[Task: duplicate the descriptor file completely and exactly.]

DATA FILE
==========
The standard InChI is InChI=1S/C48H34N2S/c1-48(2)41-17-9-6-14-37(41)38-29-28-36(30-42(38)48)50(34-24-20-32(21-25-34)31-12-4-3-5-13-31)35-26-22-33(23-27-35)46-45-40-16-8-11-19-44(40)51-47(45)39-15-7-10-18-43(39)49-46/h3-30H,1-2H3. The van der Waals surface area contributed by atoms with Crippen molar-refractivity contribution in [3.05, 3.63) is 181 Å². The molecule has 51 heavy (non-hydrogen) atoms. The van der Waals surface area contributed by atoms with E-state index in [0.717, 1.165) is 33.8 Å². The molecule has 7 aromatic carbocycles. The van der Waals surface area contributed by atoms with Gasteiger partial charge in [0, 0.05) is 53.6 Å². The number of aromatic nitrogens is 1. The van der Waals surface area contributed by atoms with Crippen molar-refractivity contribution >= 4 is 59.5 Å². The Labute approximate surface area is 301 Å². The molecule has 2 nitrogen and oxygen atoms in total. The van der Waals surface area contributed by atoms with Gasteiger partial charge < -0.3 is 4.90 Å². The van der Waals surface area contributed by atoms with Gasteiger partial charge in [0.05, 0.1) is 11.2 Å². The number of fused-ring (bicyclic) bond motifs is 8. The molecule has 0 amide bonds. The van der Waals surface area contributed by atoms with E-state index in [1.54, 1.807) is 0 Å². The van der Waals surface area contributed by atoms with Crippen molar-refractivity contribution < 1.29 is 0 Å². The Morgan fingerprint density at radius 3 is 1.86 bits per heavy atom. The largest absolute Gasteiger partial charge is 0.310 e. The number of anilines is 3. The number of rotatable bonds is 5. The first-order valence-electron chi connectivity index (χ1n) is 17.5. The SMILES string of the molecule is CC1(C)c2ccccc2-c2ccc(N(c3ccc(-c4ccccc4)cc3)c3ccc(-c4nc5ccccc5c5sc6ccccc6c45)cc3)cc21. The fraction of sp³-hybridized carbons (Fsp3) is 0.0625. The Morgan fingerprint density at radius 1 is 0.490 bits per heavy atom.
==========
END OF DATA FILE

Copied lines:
The standard InChI is InChI=1S/C48H34N2S/c1-48(2)41-17-9-6-14-37(41)38-29-28-36(30-42(38)48)50(34-24-20-32(21-25-34)31-12-4-3-5-13-31)35-26-22-33(23-27-35)46-45-40-16-8-11-19-44(40)51-47(45)39-15-7-10-18-43(39)49-46/h3-30H,1-2H3. The van der Waals surface area contributed by atoms with Crippen molar-refractivity contribution in [3.05, 3.63) is 181 Å². The molecule has 51 heavy (non-hydrogen) atoms. The van der Waals surface area contributed by atoms with E-state index in [0.717, 1.165) is 33.8 Å². The molecule has 7 aromatic carbocycles. The van der Waals surface area contributed by atoms with Gasteiger partial charge in [0, 0.05) is 53.6 Å². The number of aromatic nitrogens is 1. The van der Waals surface area contributed by atoms with Crippen molar-refractivity contribution >= 4 is 59.5 Å². The Labute approximate surface area is 301 Å². The molecule has 2 nitrogen and oxygen atoms in total. The van der Waals surface area contributed by atoms with Gasteiger partial charge < -0.3 is 4.90 Å². The van der Waals surface area contributed by atoms with Gasteiger partial charge in [0.05, 0.1) is 11.2 Å². The number of fused-ring (bicyclic) bond motifs is 8. The molecule has 0 amide bonds. The van der Waals surface area contributed by atoms with E-state index in [1.54, 1.807) is 0 Å². The van der Waals surface area contributed by atoms with Crippen molar-refractivity contribution < 1.29 is 0 Å². The Morgan fingerprint density at radius 3 is 1.86 bits per heavy atom. The largest absolute Gasteiger partial charge is 0.310 e. The number of anilines is 3. The number of rotatable bonds is 5. The first-order valence-electron chi connectivity index (χ1n) is 17.5. The SMILES string of the molecule is CC1(C)c2ccccc2-c2ccc(N(c3ccc(-c4ccccc4)cc3)c3ccc(-c4nc5ccccc5c5sc6ccccc6c45)cc3)cc21. The fraction of sp³-hybridized carbons (Fsp3) is 0.0625. The Morgan fingerprint density at radius 1 is 0.490 bits per heavy atom.